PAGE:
The View from My Section – A Father’s Perspective Lessons from the Wild



Christopher Johnson McCandless was 25 years old when he wrote his last journal entry. His story, made into a book and movie entitled Into the Wild (streaming on Netflix), was very popular when it came out in 2007 on the big screen. When I watched the movie, back then I had nine-year-old and five-year-old boys. I remember the movie was inspiring to me, pointing out the simple joys of life minus all of life’s troubles and stresses. I was amazed at his insight and perseverance, not to mention his survival skills. It was another time; my view of life was through a different lens. [Spoiler Alert: If you haven’t seen it, I touch on the ending, so be forewarned.]

Watching the movie again twelve years later and having been a parent then for over twenty years, I viewed it through an updated lens. I saw someone—in my opinion—hypocritical , shallow, and insensitive to others. Someone taking the benefits of his abundant life for granted. Someone who spent his entire adult life trying to get back at his parents by rebelling and doing the opposite of everything he had grown up doing. He was resourceful, but his inner anger would slowly eat away at his soul and ultimately his life. 

He thought he was finally living for once, seeing life the way it was meant to be seen. In reality, he was running away. There’s no question his parents had issues and their dysfunctional marriage was a negative influence on him; and in a perfect world, it would seem too difficult to bear. But, twelve years later, I realized what a waste this was. He never got to grow up to learn his parents were just people like any others. They had their faults, weaknesses, and they made mistakes, just as he was about to do. Just because they were older didn’t make them infallible, but he didn’t see them like that. He could have if he had had time. Instead, he left them and his wealthy lifestyle behind, leaving a space inside them that would never be filled again. He selfishly didn’t realize that his life wasn’t just his own; his life impacted others just as their lives impacted him. Ironically, he would do to them what he sanctimoniously felt they had done to him, only his hurt was permanent.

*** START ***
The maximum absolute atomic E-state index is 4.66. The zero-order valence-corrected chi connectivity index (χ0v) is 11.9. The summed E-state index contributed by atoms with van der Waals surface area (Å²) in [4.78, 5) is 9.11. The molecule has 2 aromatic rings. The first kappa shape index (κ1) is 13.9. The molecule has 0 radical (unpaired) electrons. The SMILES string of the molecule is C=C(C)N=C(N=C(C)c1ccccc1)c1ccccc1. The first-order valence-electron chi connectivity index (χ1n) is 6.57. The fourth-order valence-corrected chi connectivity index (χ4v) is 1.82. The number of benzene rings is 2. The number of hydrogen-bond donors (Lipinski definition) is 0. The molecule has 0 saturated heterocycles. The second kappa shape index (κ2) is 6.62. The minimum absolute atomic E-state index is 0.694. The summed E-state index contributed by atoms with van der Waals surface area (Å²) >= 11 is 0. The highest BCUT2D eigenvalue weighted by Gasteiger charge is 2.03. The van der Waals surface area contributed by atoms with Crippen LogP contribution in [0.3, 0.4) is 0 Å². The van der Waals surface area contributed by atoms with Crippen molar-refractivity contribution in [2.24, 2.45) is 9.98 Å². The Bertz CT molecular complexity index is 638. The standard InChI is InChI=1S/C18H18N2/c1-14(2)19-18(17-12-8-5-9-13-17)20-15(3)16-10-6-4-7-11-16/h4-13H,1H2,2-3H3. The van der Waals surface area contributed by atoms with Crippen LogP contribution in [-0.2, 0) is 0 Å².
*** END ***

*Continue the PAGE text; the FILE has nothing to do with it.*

In fairness, as I watched the movie, I witnessed the depiction of his family life, and although there was wealth, it wasn’t without its fair share of drama. I saw, as the movie progressed, the extreme anguish both parents were forced to endure when their son dropped off the map, removing all traces of his existence, including his identity. 

Chris was obviously extremely intelligent in the book sense. He had a crazy streak in him, part adventurer, and part immature child with rage issues against his parents, society, and politics in general. He grew to detest materialism, giving away his life savings, burning his spending money in a fire pit, and abandoning his car—not before removing and concealing the license plates first. He was on a mission to the great wilderness of Alaska.

Although it may sound that way, I truly mean no genuine disrespect to Chris or his family. I think they raised a smart, independent, strong-willed man who displayed an amazing resilience to life’s obstacles on his path to his chosen destination. Regardless of their faults, he had prevailed by graduating from college, with a future as bright as he was. But I think there are many lessons in his life to be gained, and not just the philosophical ones relating to appreciating life and the beauty and power of the present moment. Those things are easy to see, as I did in my first viewing. The things not as evident are those that only a parent would notice and understand. As much as the ending was sad, so were the lives of the parents and family he left behind. The look on their faces, albeit as actors, was real and the pain and torment were evident in their utter despair. 

As smart as he was, Chris missed what was most important. It wasn’t the scenery of the nature he witnessed, or even the relationships he made along the way. It was what he could have accomplished in his life in its entirety. One might say, “With his book and movie hasn’t he done just that, many times over?” Not in my opinion. I would forego the movie, book, and everything else that came with it to think he survived and shared his talents and intellect throughout his lifetime with others face-to-face, instead of in a eulogy format. As intelligent as he was, he was still child-like in his understanding of human relationships and the importance of sharing his life with others. I would prefer it had ended with him restoring his relationship with his family, as I’m sure they would have, as well.

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